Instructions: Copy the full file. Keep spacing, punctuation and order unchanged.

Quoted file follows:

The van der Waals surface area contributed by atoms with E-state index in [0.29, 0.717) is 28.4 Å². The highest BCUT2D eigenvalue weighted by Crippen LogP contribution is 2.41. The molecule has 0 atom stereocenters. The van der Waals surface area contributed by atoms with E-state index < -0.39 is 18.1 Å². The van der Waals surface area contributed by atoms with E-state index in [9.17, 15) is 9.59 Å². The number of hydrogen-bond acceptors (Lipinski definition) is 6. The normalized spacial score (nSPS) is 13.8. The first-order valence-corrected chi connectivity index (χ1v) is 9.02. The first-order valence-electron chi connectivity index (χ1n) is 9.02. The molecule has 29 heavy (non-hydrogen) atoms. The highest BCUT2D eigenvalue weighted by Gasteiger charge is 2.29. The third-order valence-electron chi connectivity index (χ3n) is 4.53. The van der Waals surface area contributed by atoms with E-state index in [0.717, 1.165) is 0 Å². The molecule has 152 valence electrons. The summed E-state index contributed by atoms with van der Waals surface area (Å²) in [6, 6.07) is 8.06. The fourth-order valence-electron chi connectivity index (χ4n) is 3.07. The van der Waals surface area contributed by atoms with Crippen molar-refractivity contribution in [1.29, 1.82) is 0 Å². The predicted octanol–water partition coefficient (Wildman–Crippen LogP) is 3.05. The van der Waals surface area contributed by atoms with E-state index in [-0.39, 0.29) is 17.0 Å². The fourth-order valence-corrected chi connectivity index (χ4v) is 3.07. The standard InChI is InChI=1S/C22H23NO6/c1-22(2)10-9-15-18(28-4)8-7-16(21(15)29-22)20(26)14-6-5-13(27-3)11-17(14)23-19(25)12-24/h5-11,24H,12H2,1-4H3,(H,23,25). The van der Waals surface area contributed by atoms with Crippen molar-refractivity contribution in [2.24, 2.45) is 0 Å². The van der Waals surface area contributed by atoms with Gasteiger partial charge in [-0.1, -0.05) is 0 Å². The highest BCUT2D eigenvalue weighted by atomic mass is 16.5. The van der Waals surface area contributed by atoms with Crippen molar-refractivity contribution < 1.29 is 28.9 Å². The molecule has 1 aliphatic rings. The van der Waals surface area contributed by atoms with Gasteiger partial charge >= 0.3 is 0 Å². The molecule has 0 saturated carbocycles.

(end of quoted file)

The van der Waals surface area contributed by atoms with E-state index in [0.29, 0.717) is 28.4 Å². The highest BCUT2D eigenvalue weighted by Crippen LogP contribution is 2.41. The molecule has 0 atom stereocenters. The van der Waals surface area contributed by atoms with E-state index < -0.39 is 18.1 Å². The van der Waals surface area contributed by atoms with E-state index in [9.17, 15) is 9.59 Å². The number of hydrogen-bond acceptors (Lipinski definition) is 6. The normalized spacial score (nSPS) is 13.8. The first-order valence-corrected chi connectivity index (χ1v) is 9.02. The first-order valence-electron chi connectivity index (χ1n) is 9.02. The molecule has 29 heavy (non-hydrogen) atoms. The highest BCUT2D eigenvalue weighted by Gasteiger charge is 2.29. The third-order valence-electron chi connectivity index (χ3n) is 4.53. The van der Waals surface area contributed by atoms with E-state index in [0.717, 1.165) is 0 Å². The molecule has 152 valence electrons. The summed E-state index contributed by atoms with van der Waals surface area (Å²) in [6, 6.07) is 8.06. The fourth-order valence-electron chi connectivity index (χ4n) is 3.07. The van der Waals surface area contributed by atoms with Crippen molar-refractivity contribution in [1.29, 1.82) is 0 Å². The predicted octanol–water partition coefficient (Wildman–Crippen LogP) is 3.05. The van der Waals surface area contributed by atoms with E-state index in [-0.39, 0.29) is 17.0 Å². The fourth-order valence-corrected chi connectivity index (χ4v) is 3.07. The standard InChI is InChI=1S/C22H23NO6/c1-22(2)10-9-15-18(28-4)8-7-16(21(15)29-22)20(26)14-6-5-13(27-3)11-17(14)23-19(25)12-24/h5-11,24H,12H2,1-4H3,(H,23,25). The van der Waals surface area contributed by atoms with Crippen molar-refractivity contribution in [2.24, 2.45) is 0 Å². The van der Waals surface area contributed by atoms with Gasteiger partial charge in [-0.1, -0.05) is 0 Å². The highest BCUT2D eigenvalue weighted by atomic mass is 16.5. The van der Waals surface area contributed by atoms with Crippen molar-refractivity contribution < 1.29 is 28.9 Å². The molecule has 1 aliphatic rings. The van der Waals surface area contributed by atoms with Gasteiger partial charge >= 0.3 is 0 Å². The molecule has 0 saturated carbocycles.